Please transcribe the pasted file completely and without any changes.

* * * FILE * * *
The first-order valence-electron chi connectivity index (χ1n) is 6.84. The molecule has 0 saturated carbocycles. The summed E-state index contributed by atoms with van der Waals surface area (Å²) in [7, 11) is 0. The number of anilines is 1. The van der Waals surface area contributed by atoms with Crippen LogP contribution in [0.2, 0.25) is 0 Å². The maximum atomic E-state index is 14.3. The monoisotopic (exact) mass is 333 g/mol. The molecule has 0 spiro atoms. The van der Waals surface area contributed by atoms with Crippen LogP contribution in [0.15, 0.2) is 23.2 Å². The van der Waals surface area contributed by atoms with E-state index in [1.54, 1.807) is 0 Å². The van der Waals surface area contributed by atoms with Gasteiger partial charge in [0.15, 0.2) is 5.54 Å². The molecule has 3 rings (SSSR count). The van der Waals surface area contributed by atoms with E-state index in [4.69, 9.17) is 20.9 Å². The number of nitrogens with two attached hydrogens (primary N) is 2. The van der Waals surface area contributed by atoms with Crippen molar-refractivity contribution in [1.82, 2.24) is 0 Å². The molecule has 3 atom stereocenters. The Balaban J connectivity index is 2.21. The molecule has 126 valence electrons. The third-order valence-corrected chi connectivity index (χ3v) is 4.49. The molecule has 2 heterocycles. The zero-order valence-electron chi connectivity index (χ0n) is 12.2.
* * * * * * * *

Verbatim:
The first-order valence-electron chi connectivity index (χ1n) is 6.84. The molecule has 0 saturated carbocycles. The summed E-state index contributed by atoms with van der Waals surface area (Å²) in [7, 11) is 0. The number of anilines is 1. The van der Waals surface area contributed by atoms with Crippen LogP contribution in [0.2, 0.25) is 0 Å². The maximum atomic E-state index is 14.3. The monoisotopic (exact) mass is 333 g/mol. The molecule has 0 spiro atoms. The van der Waals surface area contributed by atoms with Crippen LogP contribution in [0.15, 0.2) is 23.2 Å². The van der Waals surface area contributed by atoms with E-state index in [1.54, 1.807) is 0 Å². The van der Waals surface area contributed by atoms with Gasteiger partial charge in [0.15, 0.2) is 5.54 Å². The molecule has 3 rings (SSSR count). The van der Waals surface area contributed by atoms with E-state index in [4.69, 9.17) is 20.9 Å². The number of nitrogens with two attached hydrogens (primary N) is 2. The van der Waals surface area contributed by atoms with Crippen molar-refractivity contribution in [1.82, 2.24) is 0 Å². The molecule has 3 atom stereocenters. The Balaban J connectivity index is 2.21. The molecule has 126 valence electrons. The third-order valence-corrected chi connectivity index (χ3v) is 4.49. The molecule has 2 heterocycles. The zero-order valence-electron chi connectivity index (χ0n) is 12.2.